A complete shredding meal plan to help you lose stubborn fat. Shredding 101: the perfect shredding meal plan to get and keep your abs! I don't think there's a person in this world who wouldn’t be happy with the washboard abs and toned limbs. It's a look that has been popular for forever and a [...]
I don’t think there’s a person in this world who wouldn’t be happy with the washboard abs and toned limbs. It’s a look that has been popular for forever and a day, yet so few are able to obtain and even fewer people are able to maintain. Whilst building muscle and burning fat can require significant effort, I believe that it’s the understanding of the process which holds most people back.
Firstly, it’s important to recognize that fat loss is the result of the crossover between activity and diet. A good ‘shredding diet’ should have you in a small calorie deficit, be high in protein and keep your hunger under control. Resistance training, low-intensity exercise and NEAT (Non-exercise activity thermogenesis) will need to be optimized to help create the calorie deficit and maintain muscle mass long term.
For those of you who keep up with our content, I would hope that you are now familiar with why calories are important. For everyone else, listen up!
Calories intake and expenditure determine how much fat you have on your body. Depending on your genetic profile and your level of activity, you will have a ceiling on how many calories you can consume before you start storing energy as fat. Think of it as a bucket of water, once you fill it up, some of the water starts pouring over the edge. In the calorie world, anything over the edge will be stored as fat. To lose fat, we need to keep our energy below the brim of the bucket.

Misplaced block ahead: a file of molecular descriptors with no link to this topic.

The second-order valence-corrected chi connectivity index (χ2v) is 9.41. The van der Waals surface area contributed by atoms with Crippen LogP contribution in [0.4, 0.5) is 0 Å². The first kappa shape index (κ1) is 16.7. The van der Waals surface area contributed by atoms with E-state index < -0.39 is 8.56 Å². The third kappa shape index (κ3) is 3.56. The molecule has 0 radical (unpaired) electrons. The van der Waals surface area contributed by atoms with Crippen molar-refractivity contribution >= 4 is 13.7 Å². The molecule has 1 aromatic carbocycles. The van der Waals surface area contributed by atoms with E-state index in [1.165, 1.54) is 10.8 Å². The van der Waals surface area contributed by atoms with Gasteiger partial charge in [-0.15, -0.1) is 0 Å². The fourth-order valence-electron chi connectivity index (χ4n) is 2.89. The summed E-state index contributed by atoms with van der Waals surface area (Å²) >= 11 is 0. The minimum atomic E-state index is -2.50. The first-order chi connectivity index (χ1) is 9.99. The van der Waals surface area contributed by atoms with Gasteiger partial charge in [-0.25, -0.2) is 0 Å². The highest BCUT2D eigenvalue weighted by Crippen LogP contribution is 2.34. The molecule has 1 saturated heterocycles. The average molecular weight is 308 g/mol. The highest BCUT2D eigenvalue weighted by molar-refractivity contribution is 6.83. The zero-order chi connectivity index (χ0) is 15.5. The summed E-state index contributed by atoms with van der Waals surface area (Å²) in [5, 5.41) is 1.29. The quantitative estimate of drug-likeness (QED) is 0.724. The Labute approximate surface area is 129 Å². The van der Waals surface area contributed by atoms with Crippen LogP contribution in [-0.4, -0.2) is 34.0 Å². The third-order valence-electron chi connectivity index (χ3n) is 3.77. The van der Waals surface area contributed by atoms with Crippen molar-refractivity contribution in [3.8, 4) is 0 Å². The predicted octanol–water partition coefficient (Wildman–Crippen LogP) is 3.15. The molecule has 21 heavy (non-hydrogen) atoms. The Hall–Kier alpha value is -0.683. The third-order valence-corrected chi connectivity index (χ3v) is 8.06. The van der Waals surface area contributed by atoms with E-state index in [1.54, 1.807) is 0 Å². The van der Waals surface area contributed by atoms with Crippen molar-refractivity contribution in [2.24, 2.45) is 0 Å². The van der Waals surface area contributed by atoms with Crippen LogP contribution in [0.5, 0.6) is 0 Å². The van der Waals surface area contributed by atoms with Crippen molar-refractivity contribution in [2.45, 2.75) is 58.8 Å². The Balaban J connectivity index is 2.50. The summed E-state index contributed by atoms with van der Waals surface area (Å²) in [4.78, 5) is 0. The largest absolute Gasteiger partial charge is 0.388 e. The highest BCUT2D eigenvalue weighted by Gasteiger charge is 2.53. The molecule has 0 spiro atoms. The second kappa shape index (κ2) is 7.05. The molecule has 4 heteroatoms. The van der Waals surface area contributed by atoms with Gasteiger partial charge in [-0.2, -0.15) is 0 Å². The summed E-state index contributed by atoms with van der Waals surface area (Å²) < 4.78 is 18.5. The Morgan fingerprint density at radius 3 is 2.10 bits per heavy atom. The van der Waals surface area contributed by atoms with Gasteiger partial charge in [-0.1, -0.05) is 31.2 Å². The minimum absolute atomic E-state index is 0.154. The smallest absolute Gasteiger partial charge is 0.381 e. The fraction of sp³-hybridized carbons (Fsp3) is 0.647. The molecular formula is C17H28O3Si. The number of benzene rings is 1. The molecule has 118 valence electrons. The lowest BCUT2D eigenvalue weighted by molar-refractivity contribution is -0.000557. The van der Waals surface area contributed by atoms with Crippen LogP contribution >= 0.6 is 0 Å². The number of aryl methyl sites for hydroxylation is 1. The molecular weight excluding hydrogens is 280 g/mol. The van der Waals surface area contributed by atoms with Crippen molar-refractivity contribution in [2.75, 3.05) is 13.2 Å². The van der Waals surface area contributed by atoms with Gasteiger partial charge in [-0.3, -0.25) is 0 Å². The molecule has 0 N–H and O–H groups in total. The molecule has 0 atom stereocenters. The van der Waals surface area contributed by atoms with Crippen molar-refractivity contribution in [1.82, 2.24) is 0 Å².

There are a few things that you can do to keep your calories in the bucket. Firstly, you can get active and ultimately create a bigger bucket, the more active you are, the more energy you can consume. Alternatively, you can reduce the number of calories you pour into the bucket. The easiest way to do this is to make a conscious effort to consume whole foods. Whole foods include fresh meat, poultry, fish, vegetables, potatoes, rice, fruit, grains, dairy, nuts, and seeds. Anything that you would consider ‘natural’ is most likely a whole food. Why do we recommend whole foods? They are generally lower in calories per gram and leave you feeling fuller for longer. They are also less palatable, reducing the drive to overindulge.
If switching to a whole foods diet doesn’t work for you, a more drastic approach would be to count your calories. Calorie counting involves researching and documenting the calories found in all of the food that you consume. Apps such as MYFITNESSPAL can make documentation fairly easy, though you may need to weigh your ingredients initially to ensure you are accurately recording your portion sizes. Once you have an understanding of the total calories you are consuming, you can slowly reduce your intake to create an energy deficit.